Sepsis is our first use case

Anyone can get an infection, Anywhere…… and almost every infection can lead to sepsis

What is sepsis and why does it matter

The CDC defines Sepsis as a radical and toxic immune system response to an infection that can escalate quickly into a life-threatening emergency that requires rapid diagnosis and treatment.  Without rapid diagnosis to learn the source and type of infection and act quickly with the most appropriate treatment, sepsis can quickly lead to tissue damage, organ failure, and death.       

Monitoring infection closely with frequent low cost testing and using rapid analytics to assist clinicians with information on how the immune system is responding is best practice. With the right monitoring data inputs, continuous analytics can prevent permanent organ damage and even death while saving hospitals and payors billions over current practices. It’s not easy……. but PERSOWN and SAS have a solution gaining traction.

Sepsis can occur in anyone with infection, injury, or non-communicable disease. The World Health Organization (WHO) and the Centers for Disease Control and Prevention (CDC) point out:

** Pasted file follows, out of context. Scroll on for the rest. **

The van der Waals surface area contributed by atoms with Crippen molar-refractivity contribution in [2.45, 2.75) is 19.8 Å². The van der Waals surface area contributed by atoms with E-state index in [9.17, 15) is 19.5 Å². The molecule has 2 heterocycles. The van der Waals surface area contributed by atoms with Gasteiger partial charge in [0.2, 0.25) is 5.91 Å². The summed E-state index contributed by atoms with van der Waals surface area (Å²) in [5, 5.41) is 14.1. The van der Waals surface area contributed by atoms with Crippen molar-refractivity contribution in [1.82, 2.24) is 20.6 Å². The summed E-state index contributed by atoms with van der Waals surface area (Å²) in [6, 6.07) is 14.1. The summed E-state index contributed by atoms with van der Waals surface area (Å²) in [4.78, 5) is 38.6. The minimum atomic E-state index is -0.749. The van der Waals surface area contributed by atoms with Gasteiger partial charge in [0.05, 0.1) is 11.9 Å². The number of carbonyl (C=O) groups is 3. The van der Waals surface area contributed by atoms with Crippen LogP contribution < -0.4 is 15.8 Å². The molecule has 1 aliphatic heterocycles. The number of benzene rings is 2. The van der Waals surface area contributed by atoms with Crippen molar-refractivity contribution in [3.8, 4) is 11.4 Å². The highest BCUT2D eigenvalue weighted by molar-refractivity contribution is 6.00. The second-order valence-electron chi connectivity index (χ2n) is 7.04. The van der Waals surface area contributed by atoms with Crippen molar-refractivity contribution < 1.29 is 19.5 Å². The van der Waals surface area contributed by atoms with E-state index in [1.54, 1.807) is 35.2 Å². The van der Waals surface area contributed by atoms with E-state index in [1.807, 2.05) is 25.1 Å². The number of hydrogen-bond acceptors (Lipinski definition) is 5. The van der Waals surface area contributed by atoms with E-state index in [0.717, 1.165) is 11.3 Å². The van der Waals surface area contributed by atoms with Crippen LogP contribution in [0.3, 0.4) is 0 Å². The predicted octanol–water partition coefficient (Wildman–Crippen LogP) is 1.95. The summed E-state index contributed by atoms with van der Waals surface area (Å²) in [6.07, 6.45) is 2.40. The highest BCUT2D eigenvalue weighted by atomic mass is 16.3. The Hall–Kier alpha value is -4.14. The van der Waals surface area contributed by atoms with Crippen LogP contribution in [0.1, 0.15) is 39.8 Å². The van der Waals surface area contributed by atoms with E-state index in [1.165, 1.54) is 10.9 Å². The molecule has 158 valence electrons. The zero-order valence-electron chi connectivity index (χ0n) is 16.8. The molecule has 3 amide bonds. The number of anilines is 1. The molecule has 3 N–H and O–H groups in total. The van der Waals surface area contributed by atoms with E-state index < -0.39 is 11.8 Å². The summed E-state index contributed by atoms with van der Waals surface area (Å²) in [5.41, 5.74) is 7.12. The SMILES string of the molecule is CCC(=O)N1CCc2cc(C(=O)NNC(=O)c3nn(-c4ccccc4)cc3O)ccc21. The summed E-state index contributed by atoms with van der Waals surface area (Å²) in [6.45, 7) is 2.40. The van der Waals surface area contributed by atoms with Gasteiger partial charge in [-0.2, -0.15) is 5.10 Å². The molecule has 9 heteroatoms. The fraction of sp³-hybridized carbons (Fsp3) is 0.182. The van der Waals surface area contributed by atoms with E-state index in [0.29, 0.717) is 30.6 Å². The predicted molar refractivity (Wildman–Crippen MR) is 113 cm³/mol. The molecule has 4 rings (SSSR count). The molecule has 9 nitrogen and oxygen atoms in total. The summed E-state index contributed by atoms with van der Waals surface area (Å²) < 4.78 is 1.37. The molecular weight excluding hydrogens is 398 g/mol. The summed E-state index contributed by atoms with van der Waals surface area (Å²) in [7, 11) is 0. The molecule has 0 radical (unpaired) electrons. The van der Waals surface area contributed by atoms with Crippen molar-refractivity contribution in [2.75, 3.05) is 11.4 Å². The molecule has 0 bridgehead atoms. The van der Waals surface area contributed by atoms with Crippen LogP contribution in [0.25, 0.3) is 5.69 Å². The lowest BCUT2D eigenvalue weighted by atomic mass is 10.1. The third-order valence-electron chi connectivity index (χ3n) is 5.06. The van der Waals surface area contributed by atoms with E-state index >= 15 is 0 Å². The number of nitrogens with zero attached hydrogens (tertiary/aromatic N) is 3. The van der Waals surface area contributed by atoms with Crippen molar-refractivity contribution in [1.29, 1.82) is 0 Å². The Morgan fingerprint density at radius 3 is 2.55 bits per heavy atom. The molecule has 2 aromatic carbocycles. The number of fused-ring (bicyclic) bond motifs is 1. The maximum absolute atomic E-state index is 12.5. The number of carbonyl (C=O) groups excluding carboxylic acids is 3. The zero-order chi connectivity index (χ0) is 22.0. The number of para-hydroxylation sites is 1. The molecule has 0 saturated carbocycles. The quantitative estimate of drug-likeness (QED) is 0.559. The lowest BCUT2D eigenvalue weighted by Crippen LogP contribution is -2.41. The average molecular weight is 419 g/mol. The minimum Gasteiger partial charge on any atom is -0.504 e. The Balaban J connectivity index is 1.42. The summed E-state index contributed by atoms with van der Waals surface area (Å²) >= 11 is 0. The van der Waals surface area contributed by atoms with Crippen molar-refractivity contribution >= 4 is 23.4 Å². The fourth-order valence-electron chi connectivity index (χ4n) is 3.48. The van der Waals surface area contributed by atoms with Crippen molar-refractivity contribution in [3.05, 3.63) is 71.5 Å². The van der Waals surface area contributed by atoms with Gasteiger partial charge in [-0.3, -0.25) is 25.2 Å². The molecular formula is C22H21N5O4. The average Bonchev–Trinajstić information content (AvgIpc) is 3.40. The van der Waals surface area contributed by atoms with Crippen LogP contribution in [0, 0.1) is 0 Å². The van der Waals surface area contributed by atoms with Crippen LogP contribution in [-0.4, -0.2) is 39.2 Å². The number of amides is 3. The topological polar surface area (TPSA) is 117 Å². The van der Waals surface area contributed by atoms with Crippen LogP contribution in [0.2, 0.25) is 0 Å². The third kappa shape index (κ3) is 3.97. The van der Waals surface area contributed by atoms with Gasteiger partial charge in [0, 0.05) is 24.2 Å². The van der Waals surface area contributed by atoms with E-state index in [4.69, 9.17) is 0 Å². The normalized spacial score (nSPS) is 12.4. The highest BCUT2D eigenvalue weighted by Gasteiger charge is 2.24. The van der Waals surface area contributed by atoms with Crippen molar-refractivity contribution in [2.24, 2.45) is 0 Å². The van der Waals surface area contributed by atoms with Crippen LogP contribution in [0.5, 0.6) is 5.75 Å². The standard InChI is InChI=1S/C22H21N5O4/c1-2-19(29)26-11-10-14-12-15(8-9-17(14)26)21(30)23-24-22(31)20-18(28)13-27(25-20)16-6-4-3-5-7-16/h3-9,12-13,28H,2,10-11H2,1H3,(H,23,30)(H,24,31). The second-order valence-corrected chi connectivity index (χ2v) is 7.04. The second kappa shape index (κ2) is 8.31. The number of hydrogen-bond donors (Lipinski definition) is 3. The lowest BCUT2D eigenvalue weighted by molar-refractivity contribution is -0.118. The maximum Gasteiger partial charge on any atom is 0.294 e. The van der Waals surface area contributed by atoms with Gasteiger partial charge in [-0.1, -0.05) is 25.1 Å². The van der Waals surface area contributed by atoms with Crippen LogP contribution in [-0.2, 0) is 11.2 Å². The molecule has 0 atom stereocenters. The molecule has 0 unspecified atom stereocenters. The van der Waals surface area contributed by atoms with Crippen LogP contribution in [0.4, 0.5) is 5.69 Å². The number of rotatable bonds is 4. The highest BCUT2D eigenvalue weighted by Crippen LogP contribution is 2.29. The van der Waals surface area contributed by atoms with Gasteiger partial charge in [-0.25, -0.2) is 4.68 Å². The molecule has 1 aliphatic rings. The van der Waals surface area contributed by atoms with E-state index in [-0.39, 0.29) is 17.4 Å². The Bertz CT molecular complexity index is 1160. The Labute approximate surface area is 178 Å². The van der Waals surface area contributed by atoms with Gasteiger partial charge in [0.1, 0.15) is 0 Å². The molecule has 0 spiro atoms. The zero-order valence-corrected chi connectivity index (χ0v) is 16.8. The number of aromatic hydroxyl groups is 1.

Those at high risk

  • Adults 65 years of age or older
  • Pregnant of recently pregnant women
  • People with chronic conditions (Lung, liver, heart)
  • People with weaker immune systems (AIDS, Diabetes)
  • People with recent severe illness or hospitalization
  • Neonates

signs & symptoms

  • Fever or low temperature and shivering
  • Altered mental status
  • Difficulty breathing/rapid breathing
  • increased heart rate
  • Weak pulse/low blood pressure
  • Low urine output
  • Cyanotic or mottled skin
  • Cold extremities
  • Extreme body pain or discomfort (5-7)

A medical assessment by a healthcare clinician is needed to diagnose sepsis but understanding symptoms is critical.

how to stay ahead of sepsis

  • Take good care of yourself, especially if you are suffering from chronic health conditions
  • Get doctor recommended vaccinations
  • Wash your hands frequently and keep cuts clean and covered until they are healed
  • Know and recognize the signs of sepsis onset
  • Quickly get medical attention from a healthcare professional

Here are some great resources from the CDC for Sepsis

Suspecting sepsis is the first major step and can lead to early recognition and diagnosis

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